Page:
What is an exchange rate?

We often see it on television: the exchange rate of the Euro against the Dollar has fallen, or vice versa of course. We live in a world with a very complex economic system, of which the currency market, and therefore exchange rates, play a large part. What exactly is an exchange rate?

What is an exchange rate?

The exchange rate is the price of one currency expressed in another currency.


The exchange rate of the Euro is 1.55 against the Dollar. This means that for 1 Euro you get 1.55 Dollars. For 1 Dollar you get 1 / 1.55 = 0.64 Euro.

What types of exchange rates are there?

There are different types of exchange rates:

  • Floating exchange rate : The exchange rate is completely free to change, and governments do not intervene.
  • Fixed exchange rate : The exchange rate is supervised by governments, which fix the exchange rate according to their own wishes.

In practice, the majority of exchange rates are floating rates. China has a fixed exchange rate to keep the country’s exports as high as possible.

How is an exchange rate determined?

An exchange rate is determined by supply and demand for certain currencies:

  • When there is a high demand for a currency, the exchange rate will rise (appreciation).
  • When there is a large supply of a currency, the exchange rate will fall (depreciation).

The Netherlands is an export country. This means that the Netherlands exports more than it imports. The Netherlands, like other export countries, is therefore highly dependent on the exchange rate of its own currency, in our case the Euro. Importing countries, usually African countries, import more than they export. This results in the exchange rate of the country’s currency falling, as there is little demand (little exports), but a lot of supply (many imports).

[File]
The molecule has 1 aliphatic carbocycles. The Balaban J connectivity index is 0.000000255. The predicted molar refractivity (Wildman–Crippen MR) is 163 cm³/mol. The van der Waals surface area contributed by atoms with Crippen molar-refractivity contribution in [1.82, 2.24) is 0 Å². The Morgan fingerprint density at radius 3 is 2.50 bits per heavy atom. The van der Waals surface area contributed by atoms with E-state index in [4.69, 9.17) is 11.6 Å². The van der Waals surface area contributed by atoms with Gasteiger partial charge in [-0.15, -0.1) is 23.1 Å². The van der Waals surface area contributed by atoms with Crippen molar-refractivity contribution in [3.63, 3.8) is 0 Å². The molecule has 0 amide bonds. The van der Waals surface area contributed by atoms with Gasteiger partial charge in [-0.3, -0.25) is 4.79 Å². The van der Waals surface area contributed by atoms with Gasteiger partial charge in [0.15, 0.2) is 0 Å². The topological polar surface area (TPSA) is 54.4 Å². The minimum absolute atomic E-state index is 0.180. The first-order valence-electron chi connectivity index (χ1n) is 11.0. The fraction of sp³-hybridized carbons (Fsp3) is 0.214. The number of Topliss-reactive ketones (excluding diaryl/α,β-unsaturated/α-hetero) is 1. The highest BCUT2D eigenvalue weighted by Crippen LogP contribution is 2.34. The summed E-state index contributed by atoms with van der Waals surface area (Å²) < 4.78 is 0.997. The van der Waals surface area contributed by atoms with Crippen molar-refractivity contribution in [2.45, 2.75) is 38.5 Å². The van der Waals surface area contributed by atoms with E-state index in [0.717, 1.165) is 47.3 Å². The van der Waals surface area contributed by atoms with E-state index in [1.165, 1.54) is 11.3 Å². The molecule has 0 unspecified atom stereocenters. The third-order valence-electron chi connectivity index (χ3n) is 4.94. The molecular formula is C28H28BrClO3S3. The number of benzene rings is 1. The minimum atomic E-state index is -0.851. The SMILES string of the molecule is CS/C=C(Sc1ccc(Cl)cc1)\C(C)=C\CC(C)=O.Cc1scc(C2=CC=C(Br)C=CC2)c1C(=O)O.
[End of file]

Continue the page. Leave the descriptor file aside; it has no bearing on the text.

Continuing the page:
The exchange rate of the Euro is 1.20 against the Dollar. Americans then pay for a product that costs 1000 Euro: 1000 * 1.20 = 1200 Dollars. We pay for a product that costs 1000 dollars: 1 / 1.20 = 0.83 euros per dollar = 1000 * 0.83 = 830 euros. So it is relatively “expensive” for Americans to buy products from the Netherlands, and relatively cheap for us to buy products from the United States. Dutch imports will then increase, while exports will decrease. Due to decreasing demand, the Euro exchange rate will fall, and eventually there will be more demand again: rates will recover themselves.

How can action be taken?

Governments can intervene in various ways to “manipulate” the exchange rate. In the European Union (EU), the European Central Bank (ECB) monitors the Euro rate: it strives for stability of the Euro and intervenes if necessary. The ECB can use the “interest rate weapon”, raising or lowering interest rates in the EU:

  • Increasing interest rates : The demand for a currency increases, because investors want the highest possible interest rate.
  • Cutting interest rates : Demand for a currency falls as investors move away.

In the past, buying and selling large amounts of currency was also possible, but nowadays there is so much money in circulation that it would take billions to see any change.